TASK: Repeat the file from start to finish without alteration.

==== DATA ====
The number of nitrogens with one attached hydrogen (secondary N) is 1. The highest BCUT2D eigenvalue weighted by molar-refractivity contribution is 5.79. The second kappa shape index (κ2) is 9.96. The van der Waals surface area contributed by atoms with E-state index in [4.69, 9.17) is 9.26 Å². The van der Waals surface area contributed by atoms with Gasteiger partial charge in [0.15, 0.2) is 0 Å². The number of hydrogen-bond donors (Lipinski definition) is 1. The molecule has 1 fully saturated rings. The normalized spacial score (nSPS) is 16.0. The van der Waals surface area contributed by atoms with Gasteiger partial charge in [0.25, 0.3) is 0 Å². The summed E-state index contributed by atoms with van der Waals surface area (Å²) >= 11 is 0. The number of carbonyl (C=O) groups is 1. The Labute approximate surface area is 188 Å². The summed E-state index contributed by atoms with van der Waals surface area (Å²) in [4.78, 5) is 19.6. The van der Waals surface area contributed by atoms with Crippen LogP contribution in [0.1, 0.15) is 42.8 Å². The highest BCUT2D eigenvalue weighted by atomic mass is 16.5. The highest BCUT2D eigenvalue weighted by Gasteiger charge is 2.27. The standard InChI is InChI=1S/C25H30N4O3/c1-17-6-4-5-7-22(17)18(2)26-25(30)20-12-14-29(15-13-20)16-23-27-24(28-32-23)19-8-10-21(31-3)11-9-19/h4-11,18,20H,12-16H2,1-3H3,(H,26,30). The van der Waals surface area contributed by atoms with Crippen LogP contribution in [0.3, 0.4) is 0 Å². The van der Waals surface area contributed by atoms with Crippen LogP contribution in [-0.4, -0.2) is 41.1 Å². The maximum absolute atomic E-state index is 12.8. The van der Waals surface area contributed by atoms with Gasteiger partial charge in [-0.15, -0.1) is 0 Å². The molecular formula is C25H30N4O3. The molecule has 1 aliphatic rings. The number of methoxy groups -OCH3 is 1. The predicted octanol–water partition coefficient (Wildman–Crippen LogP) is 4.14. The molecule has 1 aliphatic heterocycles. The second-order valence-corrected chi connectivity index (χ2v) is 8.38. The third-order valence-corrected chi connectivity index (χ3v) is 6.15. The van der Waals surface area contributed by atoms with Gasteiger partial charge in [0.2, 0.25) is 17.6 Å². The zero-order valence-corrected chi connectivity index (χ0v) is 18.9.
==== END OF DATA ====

The number of nitrogens with one attached hydrogen (secondary N) is 1. The highest BCUT2D eigenvalue weighted by molar-refractivity contribution is 5.79. The second kappa shape index (κ2) is 9.96. The van der Waals surface area contributed by atoms with E-state index in [4.69, 9.17) is 9.26 Å². The van der Waals surface area contributed by atoms with Gasteiger partial charge in [0.15, 0.2) is 0 Å². The number of hydrogen-bond donors (Lipinski definition) is 1. The molecule has 1 fully saturated rings. The normalized spacial score (nSPS) is 16.0. The van der Waals surface area contributed by atoms with Gasteiger partial charge in [0.25, 0.3) is 0 Å². The summed E-state index contributed by atoms with van der Waals surface area (Å²) >= 11 is 0. The number of carbonyl (C=O) groups is 1. The Labute approximate surface area is 188 Å². The summed E-state index contributed by atoms with van der Waals surface area (Å²) in [4.78, 5) is 19.6. The van der Waals surface area contributed by atoms with Crippen LogP contribution in [0.1, 0.15) is 42.8 Å². The highest BCUT2D eigenvalue weighted by atomic mass is 16.5. The highest BCUT2D eigenvalue weighted by Gasteiger charge is 2.27. The standard InChI is InChI=1S/C25H30N4O3/c1-17-6-4-5-7-22(17)18(2)26-25(30)20-12-14-29(15-13-20)16-23-27-24(28-32-23)19-8-10-21(31-3)11-9-19/h4-11,18,20H,12-16H2,1-3H3,(H,26,30). The van der Waals surface area contributed by atoms with Crippen LogP contribution in [0.3, 0.4) is 0 Å². The van der Waals surface area contributed by atoms with Crippen LogP contribution in [-0.4, -0.2) is 41.1 Å². The maximum absolute atomic E-state index is 12.8. The van der Waals surface area contributed by atoms with Gasteiger partial charge in [-0.15, -0.1) is 0 Å². The molecular formula is C25H30N4O3. The molecule has 1 aliphatic rings. The number of methoxy groups -OCH3 is 1. The predicted octanol–water partition coefficient (Wildman–Crippen LogP) is 4.14. The molecule has 1 aliphatic heterocycles. The second-order valence-corrected chi connectivity index (χ2v) is 8.38. The third-order valence-corrected chi connectivity index (χ3v) is 6.15. The van der Waals surface area contributed by atoms with Gasteiger partial charge in [0.2, 0.25) is 17.6 Å². The zero-order valence-corrected chi connectivity index (χ0v) is 18.9.